Rotary Club of Green Valley Update 3.10.23

Rotary Club of Green Valley Update March 10, 2023…
Rotary Club of Green Valley Foundation presents $1,000.00 checks to two local food banks
RCGV Foundation President Jerry Kriebel presents a check to Community Food Bank of Green Valley Client Services Supervisor Lilia Dawson, as Rotary Club members Eveline Eaton, (R) and Merril Ehrmentrout (2nd from left) and guest Josh Migdal (far left) watch.
Club Foundation President Kriebel presents a check to Kellie Tonks, Sahuarita Food Bank Office Administrator, with (left to right) Food Bank Program Coordinator Sofia Castro, Past President Bob Shevln, Tonks, President Elect Nominee Merril Ehrmentrout, Kriebel and guest Josh Migdal. (photos by Phil Noble)
Club Survey Results:
We as a club raise funds for many important needs. I feel that our members as a whole are generous, with several being very generous. So, community support is good.
I like to think that we’ve made our club visible in the community and that most residents, especially Green Valley, are aware of what we do.
I think our joining with our other clubs for projects south of Tucson is good, and maybe we can improve that.
Recruiting new members, but even more, involving them early and then retaining them needs improvement.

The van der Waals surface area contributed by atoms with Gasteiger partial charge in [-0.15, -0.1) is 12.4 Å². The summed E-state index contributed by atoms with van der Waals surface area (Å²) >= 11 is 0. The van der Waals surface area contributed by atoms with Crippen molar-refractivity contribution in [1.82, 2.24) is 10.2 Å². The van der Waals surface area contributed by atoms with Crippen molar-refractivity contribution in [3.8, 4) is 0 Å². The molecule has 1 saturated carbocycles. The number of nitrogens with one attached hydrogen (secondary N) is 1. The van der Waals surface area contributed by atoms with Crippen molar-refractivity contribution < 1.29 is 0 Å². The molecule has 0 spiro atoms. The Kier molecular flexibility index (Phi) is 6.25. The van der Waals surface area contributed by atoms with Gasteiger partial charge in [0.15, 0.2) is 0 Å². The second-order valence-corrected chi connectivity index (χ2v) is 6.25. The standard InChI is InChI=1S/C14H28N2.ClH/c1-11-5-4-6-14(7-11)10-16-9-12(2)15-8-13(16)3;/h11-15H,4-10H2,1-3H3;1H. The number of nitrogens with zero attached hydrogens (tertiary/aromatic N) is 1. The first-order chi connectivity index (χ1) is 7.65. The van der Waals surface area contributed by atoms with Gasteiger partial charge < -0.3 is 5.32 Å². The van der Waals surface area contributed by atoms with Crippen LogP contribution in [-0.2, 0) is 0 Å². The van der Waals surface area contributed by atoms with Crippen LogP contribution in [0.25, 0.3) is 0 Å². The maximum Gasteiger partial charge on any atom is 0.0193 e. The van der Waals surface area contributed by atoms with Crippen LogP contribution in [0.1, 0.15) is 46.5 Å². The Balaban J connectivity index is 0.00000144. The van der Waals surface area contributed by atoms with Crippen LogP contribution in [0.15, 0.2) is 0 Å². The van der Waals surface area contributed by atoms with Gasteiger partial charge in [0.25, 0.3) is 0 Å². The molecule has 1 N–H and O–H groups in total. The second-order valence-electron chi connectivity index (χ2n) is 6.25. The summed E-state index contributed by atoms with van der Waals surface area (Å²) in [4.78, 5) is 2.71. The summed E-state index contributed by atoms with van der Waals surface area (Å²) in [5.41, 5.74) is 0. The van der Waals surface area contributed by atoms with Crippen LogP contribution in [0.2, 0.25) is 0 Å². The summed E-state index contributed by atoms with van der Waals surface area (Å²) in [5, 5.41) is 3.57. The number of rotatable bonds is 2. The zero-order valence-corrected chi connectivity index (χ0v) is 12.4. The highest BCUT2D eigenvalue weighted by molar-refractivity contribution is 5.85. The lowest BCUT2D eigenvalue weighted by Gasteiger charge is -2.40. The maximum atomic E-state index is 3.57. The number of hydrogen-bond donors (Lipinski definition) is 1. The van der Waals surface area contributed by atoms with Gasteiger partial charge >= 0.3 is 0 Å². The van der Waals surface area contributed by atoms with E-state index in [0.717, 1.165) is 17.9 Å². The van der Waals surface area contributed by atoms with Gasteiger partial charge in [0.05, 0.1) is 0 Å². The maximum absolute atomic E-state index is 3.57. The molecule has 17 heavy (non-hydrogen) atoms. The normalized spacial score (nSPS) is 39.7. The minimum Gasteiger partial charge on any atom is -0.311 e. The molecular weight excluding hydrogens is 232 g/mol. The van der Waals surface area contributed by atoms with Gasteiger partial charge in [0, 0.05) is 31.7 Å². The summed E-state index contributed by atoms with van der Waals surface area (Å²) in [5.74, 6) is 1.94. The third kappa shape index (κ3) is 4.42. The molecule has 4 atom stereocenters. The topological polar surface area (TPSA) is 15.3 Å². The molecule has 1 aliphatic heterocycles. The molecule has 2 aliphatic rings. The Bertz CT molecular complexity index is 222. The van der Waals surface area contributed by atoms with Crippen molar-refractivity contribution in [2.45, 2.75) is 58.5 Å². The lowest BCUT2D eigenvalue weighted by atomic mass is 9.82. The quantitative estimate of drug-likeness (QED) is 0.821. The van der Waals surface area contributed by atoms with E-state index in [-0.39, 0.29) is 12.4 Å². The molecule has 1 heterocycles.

Finding younger members is a known shortcoming, and maybe our meeting hours contribute for those working. On the opposite side, I believe we’d lose current members if we went to morning or early evening.
Getting volunteers for critical roles, e.g., treasurer and secretary, has proven difficult. 
I’d also like to see our club/BOD develop an annual schedule of events, fund raisers and special events. 
We have great camaraderie. I do think that it’s usually the same people who work the most. I’d like the meetings to be kept to one hour.
1 How I don't know but we have great speakers and provides lots of info to the club on a variety of topics, all appreciated 
2 Review our fund raising options rather than expect club members to just purchase the tickets to our events.
We have great speakers! What about hosting a meeting with all the local service clubs i.e. Lions, Kiwanians, other Rotaries, etc., and choosing an all-club community project?
I enjoy the fellowship and all of the programs. They have helped me learn about the community. There seems to have been and nice influx of new members and I like the fact that meetings are relatively short. I can’t think of any major suggestions for improvement but I have enjoyed the field trips we have done in the past.
Maybe we could think about having a table at community events to promote the club, we talked about this.
And, seems like it would be good to be involved in more hands on projects in the community since we are getting a few more members who are not in their eighties, like me.
And another thing the Club does well, has events that people enjoy and look forward to attending. 
# 1 Our programs and #2 need our sign back up @ the Grill.
We need a project we can greatly publicize that is performed by the entire club, not just the "usual subjects."  whether it be "clean a  highway", or paint a house for an elderly household, or rescue a forgotten cemetery, etc.  When we work together, we shine.  We have to treat any project as a team effort - everyone must perform.
The Board must brainstorm to somehow figure out how to motivate those who need it.  
Do well…